The Renaissance of Performance Support

Is supporting people’s performance in the workplace really making a come-back or has it never actually gone away? Just why are L&D aficionados creating something of a rumpus about performance support and has technology possibly got something to do with this? Judith Christian-Carter digs deeper and discovers the answers.

It’s true, performance support has been around for many years in a number of different guises. Both coaching and mentoring aim to support people’s performance in the workplace, and have been in use for years. Then there are those little ‘wizards’ that help you to use software programmes and applications, or Electronic Performance Support Systems (EPSS) to give them their full name. You may have even come across an avatar or ‘advisor’ in some online courses, which helps you to make the right decision on work-based tasks. So what’s really new today; why the word ‘renaissance’?

Two major forces combining

Today, two major forces have started to combine affecting, and in a major way, the L&D landscape. On the one hand, there are changes to how organisations see L&D, how it is practiced and how it gets done. On the other hand, there is the rise of technology and its increasing use is allowing organisations, and their staff, to work and learn in very different ways to those seen in the late 20th Century.

There is also evidence that not all workplace performance improvement is achieved through training; indeed, most performance gains are not even training-related. It is the workplace, not a classroom, where most performance improvement through learning takes place. The line between work and learning is now quickly disappearing. Improved workplace performance occurs because of better work processes, tools and resources, and not through traditional training courses.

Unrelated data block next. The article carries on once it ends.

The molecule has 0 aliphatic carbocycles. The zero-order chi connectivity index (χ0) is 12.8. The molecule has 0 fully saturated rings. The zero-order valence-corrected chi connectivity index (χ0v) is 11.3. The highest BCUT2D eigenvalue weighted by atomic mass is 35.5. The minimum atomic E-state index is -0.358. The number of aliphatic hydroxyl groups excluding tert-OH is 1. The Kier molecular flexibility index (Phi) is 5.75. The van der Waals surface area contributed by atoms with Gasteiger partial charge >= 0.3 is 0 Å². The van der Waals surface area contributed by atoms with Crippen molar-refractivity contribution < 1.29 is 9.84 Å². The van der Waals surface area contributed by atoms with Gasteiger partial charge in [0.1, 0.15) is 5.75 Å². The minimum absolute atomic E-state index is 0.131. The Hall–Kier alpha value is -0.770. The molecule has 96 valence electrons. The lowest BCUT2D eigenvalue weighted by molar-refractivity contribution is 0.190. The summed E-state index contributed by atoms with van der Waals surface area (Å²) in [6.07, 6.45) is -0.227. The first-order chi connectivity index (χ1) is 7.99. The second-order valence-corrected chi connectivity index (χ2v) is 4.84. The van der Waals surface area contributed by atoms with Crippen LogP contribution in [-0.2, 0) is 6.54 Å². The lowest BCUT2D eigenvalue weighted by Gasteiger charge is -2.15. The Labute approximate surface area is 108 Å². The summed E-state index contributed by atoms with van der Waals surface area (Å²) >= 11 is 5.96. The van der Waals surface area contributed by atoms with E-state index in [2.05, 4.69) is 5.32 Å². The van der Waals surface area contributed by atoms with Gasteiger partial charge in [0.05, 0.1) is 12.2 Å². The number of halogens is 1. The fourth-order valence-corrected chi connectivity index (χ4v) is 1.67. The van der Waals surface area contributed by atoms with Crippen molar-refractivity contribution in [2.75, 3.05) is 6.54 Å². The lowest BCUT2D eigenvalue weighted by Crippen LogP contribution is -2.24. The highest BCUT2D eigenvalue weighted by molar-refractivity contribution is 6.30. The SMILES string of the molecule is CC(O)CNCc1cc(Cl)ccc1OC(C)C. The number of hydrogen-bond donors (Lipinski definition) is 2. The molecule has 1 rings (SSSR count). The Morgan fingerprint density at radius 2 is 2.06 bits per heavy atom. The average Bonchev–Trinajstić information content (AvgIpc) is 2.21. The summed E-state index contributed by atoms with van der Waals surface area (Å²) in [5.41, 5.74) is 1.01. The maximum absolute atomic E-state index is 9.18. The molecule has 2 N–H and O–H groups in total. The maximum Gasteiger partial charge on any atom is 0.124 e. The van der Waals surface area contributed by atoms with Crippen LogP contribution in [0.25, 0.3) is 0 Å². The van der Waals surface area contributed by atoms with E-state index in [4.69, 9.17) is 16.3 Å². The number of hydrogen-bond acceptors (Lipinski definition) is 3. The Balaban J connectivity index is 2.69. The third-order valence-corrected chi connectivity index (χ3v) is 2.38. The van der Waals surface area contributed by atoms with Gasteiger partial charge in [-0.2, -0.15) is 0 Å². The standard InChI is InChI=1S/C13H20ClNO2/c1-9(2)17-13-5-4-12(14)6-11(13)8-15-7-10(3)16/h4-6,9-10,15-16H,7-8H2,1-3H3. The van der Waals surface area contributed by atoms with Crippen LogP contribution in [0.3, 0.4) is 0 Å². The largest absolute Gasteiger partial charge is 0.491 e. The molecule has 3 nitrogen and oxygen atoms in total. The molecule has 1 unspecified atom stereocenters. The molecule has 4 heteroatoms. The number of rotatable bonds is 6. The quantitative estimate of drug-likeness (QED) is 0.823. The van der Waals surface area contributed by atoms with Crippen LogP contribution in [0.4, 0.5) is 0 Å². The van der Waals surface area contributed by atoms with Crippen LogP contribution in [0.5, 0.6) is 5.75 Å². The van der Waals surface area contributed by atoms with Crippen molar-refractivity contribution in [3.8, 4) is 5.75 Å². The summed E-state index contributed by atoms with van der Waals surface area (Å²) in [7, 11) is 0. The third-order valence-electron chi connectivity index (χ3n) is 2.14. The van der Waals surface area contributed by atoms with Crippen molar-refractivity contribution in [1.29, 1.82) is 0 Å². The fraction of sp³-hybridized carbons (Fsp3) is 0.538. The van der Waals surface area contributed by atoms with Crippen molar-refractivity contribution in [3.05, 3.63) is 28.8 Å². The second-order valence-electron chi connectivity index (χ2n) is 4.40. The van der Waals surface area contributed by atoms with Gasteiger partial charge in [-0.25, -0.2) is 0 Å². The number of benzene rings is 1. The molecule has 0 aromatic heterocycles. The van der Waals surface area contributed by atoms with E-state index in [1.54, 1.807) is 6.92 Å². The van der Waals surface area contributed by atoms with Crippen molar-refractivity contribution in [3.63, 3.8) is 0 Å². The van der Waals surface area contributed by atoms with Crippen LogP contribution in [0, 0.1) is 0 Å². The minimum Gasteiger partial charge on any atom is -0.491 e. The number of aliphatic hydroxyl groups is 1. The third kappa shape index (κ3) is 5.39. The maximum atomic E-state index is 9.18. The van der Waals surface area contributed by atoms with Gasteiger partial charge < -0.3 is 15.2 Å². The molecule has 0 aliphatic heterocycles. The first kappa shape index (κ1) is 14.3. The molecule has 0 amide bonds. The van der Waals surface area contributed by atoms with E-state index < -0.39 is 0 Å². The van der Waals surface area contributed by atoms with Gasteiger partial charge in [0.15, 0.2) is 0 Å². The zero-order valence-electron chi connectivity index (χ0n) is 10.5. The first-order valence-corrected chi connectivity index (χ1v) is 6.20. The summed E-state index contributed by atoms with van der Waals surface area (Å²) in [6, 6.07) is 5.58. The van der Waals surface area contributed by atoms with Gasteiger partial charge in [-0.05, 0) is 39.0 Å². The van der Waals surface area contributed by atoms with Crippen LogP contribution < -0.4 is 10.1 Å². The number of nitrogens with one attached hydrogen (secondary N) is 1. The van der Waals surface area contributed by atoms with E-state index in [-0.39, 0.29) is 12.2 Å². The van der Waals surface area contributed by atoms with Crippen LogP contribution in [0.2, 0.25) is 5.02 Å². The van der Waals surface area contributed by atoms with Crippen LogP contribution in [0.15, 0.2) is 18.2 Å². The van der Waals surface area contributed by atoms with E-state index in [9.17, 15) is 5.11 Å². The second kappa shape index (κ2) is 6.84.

The world of work is changing

Workers are not static objects, they are mobile ones; this means that they need to have support anytime and anywhere. The nature of work is social, which means that social media can be used as a tool for sharing content and to connect to those with expertise. Available resources are now extensive, be they online, peers or experts. People cannot be regimented to improve, to figure out how to do something or learn how to do something better. Instead, they increasingly look for knowledge and skills in their own way, at their own pace and informally.

Then there is the increasing use of technology capable of creating software ‘apps’, by which the complex can be simplified, lengthy processes shortened, and seemingly disjointed tasks made far more systematic.

The new world of performance support

No longer is performance support seen as ‘just’ one thing, be it a job aid, an app, an enhanced automated work process, or a knowledge management system providing answers to everyone’s questions. In fact, it is all of these, which increasingly are being packaged together to accelerate and improve people’s work productivity, to help them accomplish work-based tasks and to gain a sense of satisfaction, all in the most cost-effective way possible.

Performance support is also not limited to just the workplace, as it’s all around us – apps on smartphones and tablets, demos on YouTube, memory cards showing us how to do something – so much so that it’s become a growing part of our lives and work by helping us to access and filter information exactly when we need it.

Learning at the point of need

This is the whole point of performance support, it is accessible and immediate. It’s not just a L&D ‘thing’, it’s a whole organisation one. Neither is it a matter of choosing between traditional L&D provision or performance support. Each has their place but require collaboration and integration.

One thing is for sure, and that is performance support as we know it today is here to stay. Not only this, but its use will continue to grow and grow. The word is ‘Renaissance’.

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